Now all but forgotten, the art of wearing mourning jewelry was once a common practice for hundreds of years. Popular in the time before photography, mourning jewelry was created to serve as a keepsake to remember a lost loved one.
Many pieces would include a lock of the deceased's hair or, later, their photograph.
During the 19th century, there was a strict mourning etiquette to guide the bereaved through the healing process. During the first two to three years of the "deep mourning" period, Victorian mourning jewelry was dark in color -- usually black. As one moved through the bereavement process, one's jewelry would change color to represent the different stages of grief.
This exquisite locket is covered in a vibrant shade of blue enamel, which indicates that it was worn during the final stage of the mourning process, when colors were allowed to be integrated back into the wardrobe. It is set in a complimenting 14k yellow gold.
The locket is inset with a simple five-pointed star outlined in black enamel and 14k gold. In the Victorian era, stars represented guidance for the spirit on a quest in the physical realm or to heaven in the afterlife. Positioned in the center of the star is a tiny seed pearl to symbolize that the original owner of the piece lost a child.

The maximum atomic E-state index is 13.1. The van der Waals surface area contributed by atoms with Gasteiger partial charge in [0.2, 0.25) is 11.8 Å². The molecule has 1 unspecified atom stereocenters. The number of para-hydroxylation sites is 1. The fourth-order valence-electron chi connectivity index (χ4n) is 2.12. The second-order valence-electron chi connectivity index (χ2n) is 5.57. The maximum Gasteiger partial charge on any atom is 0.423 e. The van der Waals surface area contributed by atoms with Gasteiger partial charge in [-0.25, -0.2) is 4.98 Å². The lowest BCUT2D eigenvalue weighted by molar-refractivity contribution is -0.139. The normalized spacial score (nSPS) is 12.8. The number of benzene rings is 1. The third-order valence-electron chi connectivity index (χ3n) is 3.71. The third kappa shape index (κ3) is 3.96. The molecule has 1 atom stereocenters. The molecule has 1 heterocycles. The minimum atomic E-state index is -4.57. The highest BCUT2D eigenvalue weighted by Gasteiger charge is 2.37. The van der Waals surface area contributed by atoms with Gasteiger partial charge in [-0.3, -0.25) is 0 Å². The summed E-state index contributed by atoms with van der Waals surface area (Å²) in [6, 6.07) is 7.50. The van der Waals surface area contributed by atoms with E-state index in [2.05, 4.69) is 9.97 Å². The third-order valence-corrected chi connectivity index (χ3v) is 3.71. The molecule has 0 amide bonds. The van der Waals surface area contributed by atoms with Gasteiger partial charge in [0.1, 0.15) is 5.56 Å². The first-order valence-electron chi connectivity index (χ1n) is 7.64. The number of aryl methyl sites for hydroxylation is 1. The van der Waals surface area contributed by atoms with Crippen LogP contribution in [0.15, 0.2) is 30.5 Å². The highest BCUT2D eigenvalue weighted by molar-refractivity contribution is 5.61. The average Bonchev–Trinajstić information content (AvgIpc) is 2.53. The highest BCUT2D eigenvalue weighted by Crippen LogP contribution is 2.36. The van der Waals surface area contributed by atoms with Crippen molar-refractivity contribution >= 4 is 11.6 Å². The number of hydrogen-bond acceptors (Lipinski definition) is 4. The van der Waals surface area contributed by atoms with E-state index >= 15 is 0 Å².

This sweet piece comes on a new gold filled chain.
Date: 1880s Materials: 14k gold, enamel, seed pearl Measurements: Locket: 1" x 3/4" Chain: 18" Markings: None Condition: Good Enamel has faint surface scratches on the front and slightly more noticeable scratches on the back, which is not uncommon as it most likely rubbed against buttons when worn. Scratches are superficial and all of the enamel is still present. There is one small nick in the enamel on the front at the top near the bail. Fortunately, only a few layers of enamel is missing and it is not all the way through so it's not overtly noticeable. There is also a slight nick near the hinge on the back. Also not very noticeable. The pearl in the star has unfortunately been dipped into a harsh cleaning product at some point and has lost its luster. The interior glass also is missing. Despite these minor flaws, this locket is still very beautiful and quite a treasure! Many well-worn enamel pieces are in much worse shape.